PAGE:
When summing up the immense contribution of Christian Day to Saints, little more needs to be said than he was players' player of the year in perhaps the greatest season in the club's history.
Northampton did an incredible double in 2013/14, bringing a first Premiership title to Franklin's Gardens as well as the Challenge Cup during a few magical weeks in May.
The list of players who could have scooped the top prizes at the end-of-season dinner was as long as one of Courtney Lawes' legs.
Samu Manoa was handed the supporters' player of the year accolade, which was unsurprising given the fact he had even done enough to earn his own terrace anthem, to the tune of The White Stripes' Seven Nation Army.
But inside the dressing room, it was Day who won the vote that mattered most.
He was recognised by his team-mates, who all contributed to a video that was played at the dinner.
To some, Day may have seemed a surprising choice, as he was never one to hog the headlines.
But the biggest compliment that could be paid to him was that you only really noticed how vital he was when he wasn't playing.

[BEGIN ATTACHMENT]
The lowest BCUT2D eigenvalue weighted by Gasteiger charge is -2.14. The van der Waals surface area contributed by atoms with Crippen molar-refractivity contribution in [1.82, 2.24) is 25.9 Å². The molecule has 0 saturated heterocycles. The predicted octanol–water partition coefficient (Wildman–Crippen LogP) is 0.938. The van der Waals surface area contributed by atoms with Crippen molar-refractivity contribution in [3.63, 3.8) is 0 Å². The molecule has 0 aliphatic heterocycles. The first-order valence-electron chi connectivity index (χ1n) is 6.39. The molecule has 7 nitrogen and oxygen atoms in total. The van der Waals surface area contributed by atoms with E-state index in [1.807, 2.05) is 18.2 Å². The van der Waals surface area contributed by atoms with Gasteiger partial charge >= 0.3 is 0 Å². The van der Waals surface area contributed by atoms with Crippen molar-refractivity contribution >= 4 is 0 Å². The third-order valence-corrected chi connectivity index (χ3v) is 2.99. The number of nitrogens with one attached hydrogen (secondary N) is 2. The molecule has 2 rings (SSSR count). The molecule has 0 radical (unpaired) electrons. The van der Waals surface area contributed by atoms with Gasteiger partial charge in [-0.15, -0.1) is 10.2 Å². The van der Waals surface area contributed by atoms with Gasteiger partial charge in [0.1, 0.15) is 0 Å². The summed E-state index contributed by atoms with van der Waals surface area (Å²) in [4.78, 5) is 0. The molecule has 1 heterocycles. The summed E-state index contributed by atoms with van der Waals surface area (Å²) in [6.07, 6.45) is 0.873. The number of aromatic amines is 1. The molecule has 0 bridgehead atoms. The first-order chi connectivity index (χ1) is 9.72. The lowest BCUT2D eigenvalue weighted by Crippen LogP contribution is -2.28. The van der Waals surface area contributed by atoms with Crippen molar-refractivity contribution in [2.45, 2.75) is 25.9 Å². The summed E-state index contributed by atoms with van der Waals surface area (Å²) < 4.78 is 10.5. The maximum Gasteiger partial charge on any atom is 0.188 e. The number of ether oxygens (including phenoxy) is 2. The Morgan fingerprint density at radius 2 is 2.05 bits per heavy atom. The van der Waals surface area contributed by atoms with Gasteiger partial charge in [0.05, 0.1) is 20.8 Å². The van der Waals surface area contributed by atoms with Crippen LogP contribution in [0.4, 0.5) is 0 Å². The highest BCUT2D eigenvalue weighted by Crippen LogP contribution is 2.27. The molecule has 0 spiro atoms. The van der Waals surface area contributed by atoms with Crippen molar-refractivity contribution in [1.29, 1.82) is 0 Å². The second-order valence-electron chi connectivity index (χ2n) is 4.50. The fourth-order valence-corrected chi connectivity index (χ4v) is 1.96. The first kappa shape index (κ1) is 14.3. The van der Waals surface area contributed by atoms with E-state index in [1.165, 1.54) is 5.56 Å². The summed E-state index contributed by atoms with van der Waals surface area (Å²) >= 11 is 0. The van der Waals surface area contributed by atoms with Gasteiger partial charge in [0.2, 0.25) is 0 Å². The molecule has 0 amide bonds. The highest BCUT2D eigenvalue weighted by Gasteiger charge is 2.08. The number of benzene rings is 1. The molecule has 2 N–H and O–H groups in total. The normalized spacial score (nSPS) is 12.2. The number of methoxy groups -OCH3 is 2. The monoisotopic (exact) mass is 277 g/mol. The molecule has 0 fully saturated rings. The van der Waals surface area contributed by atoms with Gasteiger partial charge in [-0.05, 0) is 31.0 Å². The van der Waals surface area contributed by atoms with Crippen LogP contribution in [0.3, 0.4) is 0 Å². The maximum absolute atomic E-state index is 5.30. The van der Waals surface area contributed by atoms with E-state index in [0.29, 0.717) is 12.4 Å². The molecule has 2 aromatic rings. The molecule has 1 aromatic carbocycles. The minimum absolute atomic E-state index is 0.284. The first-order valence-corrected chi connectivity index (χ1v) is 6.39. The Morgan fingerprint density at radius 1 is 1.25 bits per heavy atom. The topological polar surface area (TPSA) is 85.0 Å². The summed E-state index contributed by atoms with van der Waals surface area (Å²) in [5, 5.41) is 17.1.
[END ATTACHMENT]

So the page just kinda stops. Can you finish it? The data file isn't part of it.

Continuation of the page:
When Saints were smashed 40-7 at home by Leinster in that season, Day had been given a breather on the bench after starting so many games at the beginning of the campaign.
And it did not work for Saints, who were eventually forced to bring him on, desperately seeking the security that he brought to the second row.
When Day and his red scrum cap - which he started to wear after his wife suggested he needed to stand out more on the field - were missing, some of Saints' soul was, too.
In that 2013/14 season, he was one of the key men that glued a great bunch of players together.
Week after week, Day would quietly go about his job, on and off the field.
And it was perhaps his extra work behind the scenes that his team-mates appreciated the most.
During the video that paid tribute to his stellar season, Phil Dowson joked that Day used videos of lineouts and scrums as foreplay at home.
Many players labelled the Blackpool-born forward a 'nause' due to his attention to detail.
And you can be sure that had the studious second-row forward not put in as many hours as he did, Saints would not have been the team they were.
Even through the testing times of recent years, Day's levels have rarely dipped.
He has played 226 games since joining Saints in 2008 and he can honestly look back and be proud of almost every single performance.
He has never let the team or the club down and he has played a huge part in helping to re-establish Saints in England's top tier and Europe since their promotion in the year he joined.
The 34-year-old and his red scrum cap will certainly be missed at Franklin's Gardens.
And if you need to any more reminders of why, just ask one of those men who lined up alongside him during the halcyon days of a few seasons ago.